John Oliver reminded us last night that the rock bottom we think we as a nation were at just keeps sinking.
In case you somehow missed it, there was recently a tape released from 11 years ago of Donald Trump speaking on a hot mic about a woman (she is not named in the recording). Among other things, he said that he just kissed, he didn't wait, and if you're attracted to a woman, you should just "grab them by the pussy."
I have seen a number of people speak out against this latest obscenity, for which I am grateful. Some high ranking Republicans have waved the magic wand of unendorsement, citing this as the tipping point. Both Paul Ryan and Reince Priebus have called out his comments, though neither have pulled their endorsements.
As I scroll through my Facebook feed, a lot of those calling out his remarks are prefacing their comments with, "This isn't political." I understand why they want to do this. Stepping into a political firestorm like we've seen this election is frightening. We've seen actual violence between people who disagree, so suggesting that you're picking sides is scary. And most of us don't want to fight with our friends, so we soft pedal our views a little bit, casting them in the best light we can.
But here's the thing. Donald Trump is running for president of the United States of America. He is seeking the highest office in this country. He wants to be the face of our country to the rest of the world and for the people living here.
Two years ago, speaking out against his words and actions toward the disabled and women and immigrants and people of color and the LGBTQ community wouldn't have been political. Then you could just shake your head at his deplorable deeds and remind people that we should be better than this just as people. We could mourn the rise and success of someone who thinks so little of so many, but you'd be right. It wouldn't be political.
But there's no way to separate that out now. If someone is a politician, their actions and the acceptance or condemnation of those actions are political.
To say it's not political is to say that politics aren't influenced by behavior. But we know better.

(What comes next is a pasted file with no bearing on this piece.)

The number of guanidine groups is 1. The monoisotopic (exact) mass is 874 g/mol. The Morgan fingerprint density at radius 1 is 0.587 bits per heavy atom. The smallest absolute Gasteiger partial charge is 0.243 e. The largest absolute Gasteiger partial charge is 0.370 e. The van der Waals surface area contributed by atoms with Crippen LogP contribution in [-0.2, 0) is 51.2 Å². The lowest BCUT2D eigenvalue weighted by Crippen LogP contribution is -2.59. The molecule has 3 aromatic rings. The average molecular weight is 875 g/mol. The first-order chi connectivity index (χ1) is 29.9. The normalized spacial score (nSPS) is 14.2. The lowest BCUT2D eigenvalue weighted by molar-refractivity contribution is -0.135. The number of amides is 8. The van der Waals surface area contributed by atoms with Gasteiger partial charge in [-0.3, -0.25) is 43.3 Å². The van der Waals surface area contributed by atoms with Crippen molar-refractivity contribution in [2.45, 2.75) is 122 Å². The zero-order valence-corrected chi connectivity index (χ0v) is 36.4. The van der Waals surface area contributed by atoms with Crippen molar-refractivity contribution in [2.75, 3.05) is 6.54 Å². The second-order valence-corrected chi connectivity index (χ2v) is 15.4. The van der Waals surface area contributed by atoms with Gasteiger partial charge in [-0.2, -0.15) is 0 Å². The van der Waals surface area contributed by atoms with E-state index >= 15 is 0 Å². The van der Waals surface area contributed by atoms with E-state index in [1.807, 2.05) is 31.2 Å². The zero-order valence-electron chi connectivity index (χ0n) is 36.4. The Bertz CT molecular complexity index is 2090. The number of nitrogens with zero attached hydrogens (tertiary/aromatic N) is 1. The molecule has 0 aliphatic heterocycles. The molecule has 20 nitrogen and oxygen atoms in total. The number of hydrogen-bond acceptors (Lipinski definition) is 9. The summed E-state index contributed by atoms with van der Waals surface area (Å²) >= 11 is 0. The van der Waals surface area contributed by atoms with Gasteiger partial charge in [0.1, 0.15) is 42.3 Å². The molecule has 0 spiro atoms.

A person who believes that it's okay to sexually assault women will not work to enact laws that protect women from sexual assault or that punish those who perpetrate assaults.
A person who believes that it is acceptable to mock the disabled will not work to protect the rights of the disabled in the workplace.
A person who chooses a running mate who enacted one of the first laws allowing people to discriminate against LGBTQ people will not work to ensure that strides made in the community will be maintained.
A person who calls all Mexicans rapists and demands the halt of immigrants who practice a particular religion will not work to ensure that our country helps those who want a better life.
A person who says that the only way to lower crime is to enact racist, unconstitutional policies like stop and frisk will not work to bring justice to black and brown communities that are crying for safety.
His words and behavior give us a pretty clear picture of his potential governance. So calling out his words and behavior is a political move. Talking about the behavior of a candidate is talking about their politics.
More importantly, however, is that you recognize that your actions are political as well. If you say that this kind of behavior can't stand and then vote for this candidate anyway, you are absolutely saying that this kind of behavior can stand. You are saying that xenophobia and racism and sexism and misogyny are bad, but they aren't that bad.
If we're talking about politicians, our words are political. Let's just be honest about what our politics stand for when it counts.